Once Upon a Time Season 3 Review “Think Lovely Thoughts”

Once Upon a Time Season 3 Episode 8 Think Lovely Thoughts (1)

Once Upon a Time was on fire last night with a Pan-centric revelation that likely blew more than a few viewers’ minds. After a trip to Rumplestiltskin’s childhood, we discover that his father was a self-centered, ne’er do well who was unlikely to win any father of the year awards. Sound familiar?

Rumple was the big focus of this episode. We see that as a child, all he wanted was the love and care of his father. Unfortunately, his father was too selfish and immature to look after himself, let alone a child. He leaves Rumple with two kindly crones who show the young boy how to spin. Of course, this becomes the origin of Rumple’s ability to spin straw into gold. One of the women gives Rumple a magic bean and tells him that it can open a portal to anywhere he wants to go. He immediately brings it to his father, who is reluctant at first to use it. Then his father recalls a magical place from his childhood, where all you have to do is think happy thoughts and they come true. They drop the bean and teleport to Neverland.

Once they reach Neverland, Rumple’s father discovers that he cannot recreate the joys of his youth – because once you’re an adult, Neverland is closed to you. That doesn’t stop the dark shadow from appearing to him. The father learns that there is a way to recapture his youth – he has to let Rumple go. When the shadow appeared to the father and said he was the island’s only inhabitant that tipped me off that the father had to be Peter Pan. This turns out to be the case and as Rumple is pulled away, the father transforms into the boy we’ve all come to love/hate.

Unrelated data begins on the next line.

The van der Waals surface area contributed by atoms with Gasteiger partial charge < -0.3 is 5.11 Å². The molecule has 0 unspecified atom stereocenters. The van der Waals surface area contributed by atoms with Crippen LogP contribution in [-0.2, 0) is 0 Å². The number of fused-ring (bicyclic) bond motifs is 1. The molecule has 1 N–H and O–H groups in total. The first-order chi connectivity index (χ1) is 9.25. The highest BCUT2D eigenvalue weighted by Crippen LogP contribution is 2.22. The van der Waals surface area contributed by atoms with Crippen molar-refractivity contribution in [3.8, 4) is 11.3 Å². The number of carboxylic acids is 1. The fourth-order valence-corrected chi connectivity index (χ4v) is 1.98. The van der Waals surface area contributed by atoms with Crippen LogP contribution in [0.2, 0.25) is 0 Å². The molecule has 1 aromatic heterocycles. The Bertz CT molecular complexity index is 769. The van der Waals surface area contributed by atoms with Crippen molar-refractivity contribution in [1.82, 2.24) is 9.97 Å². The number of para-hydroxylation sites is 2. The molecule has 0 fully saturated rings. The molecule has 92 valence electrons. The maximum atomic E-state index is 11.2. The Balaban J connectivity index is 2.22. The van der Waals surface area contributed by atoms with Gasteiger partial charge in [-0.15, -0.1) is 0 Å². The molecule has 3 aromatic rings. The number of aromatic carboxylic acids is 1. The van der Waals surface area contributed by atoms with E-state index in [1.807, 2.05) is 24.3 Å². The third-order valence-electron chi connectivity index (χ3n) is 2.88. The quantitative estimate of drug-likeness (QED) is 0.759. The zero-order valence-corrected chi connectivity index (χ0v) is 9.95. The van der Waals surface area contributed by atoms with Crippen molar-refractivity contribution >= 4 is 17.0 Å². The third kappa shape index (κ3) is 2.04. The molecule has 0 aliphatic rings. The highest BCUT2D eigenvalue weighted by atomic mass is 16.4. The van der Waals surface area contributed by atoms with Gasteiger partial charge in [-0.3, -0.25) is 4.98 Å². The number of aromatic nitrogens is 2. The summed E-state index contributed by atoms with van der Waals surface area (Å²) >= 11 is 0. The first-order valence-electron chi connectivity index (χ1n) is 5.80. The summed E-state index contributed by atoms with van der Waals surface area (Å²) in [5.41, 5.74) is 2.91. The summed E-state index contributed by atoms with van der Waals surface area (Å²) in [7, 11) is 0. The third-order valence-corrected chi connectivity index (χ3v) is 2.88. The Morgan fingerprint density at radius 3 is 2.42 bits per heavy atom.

There were a couple things that I enjoyed with this backstory. First, I loved the way Rumple’s father had a similar laugh to what we later hear from the Dark One. It occurred to me for the first time that we only hear this laugh when Rumple is in his evil incarnation. Second, I liked the parallel of Rumple being abandoned by his father and in turn doing the same to Baelfire. Third, it showed that Peter Pan is not completely evil. Yes, he’s really really bad. But he does give Rumple a chance in the end to join him.

This was definitely a great twist. It simultaneously humanized Rumple and Pan. It was in keeping with this darker version of Pan. The fact that Pan is Henry’s great grandfather also shows Rumple what it would be like if he made the same choice Pan does: sacrifice Henry to save himself.

Once of the best scenes was at Skull Rock when the good guys squared off against Pan. It’s kind of nice in this circumstance to think of Regina as on the side of right. Regina, Emma, and Neal all try to convince Henry to ignore Pan. I liked the fact that all three of his parents were fighting for him – and not just Emma.

Henry sacrifices himself to “save magic” and gives his heart to Pan. I know it’s probably wishful thinking, but I was giddy at the idea that Henry may join the list of the dearly departed. This is a family show, so it probably won’t happen. It sure would solve a lot of my problems with the show, though.

The show is on an upward trend (though “Ariel” was bumpy) that should culminate in a return to Storybrooke. With every episode, though, I keep wondering why Wonderland is so much weaker. Pan, Regina, and Rumple are fantastic villains, while the Red Queen and Jafar are weak by comparison.

I imagine that there is a reckoning coming for Pan, probably in the next couple episodes. Then I’m looking forward to seeing how that plays out.

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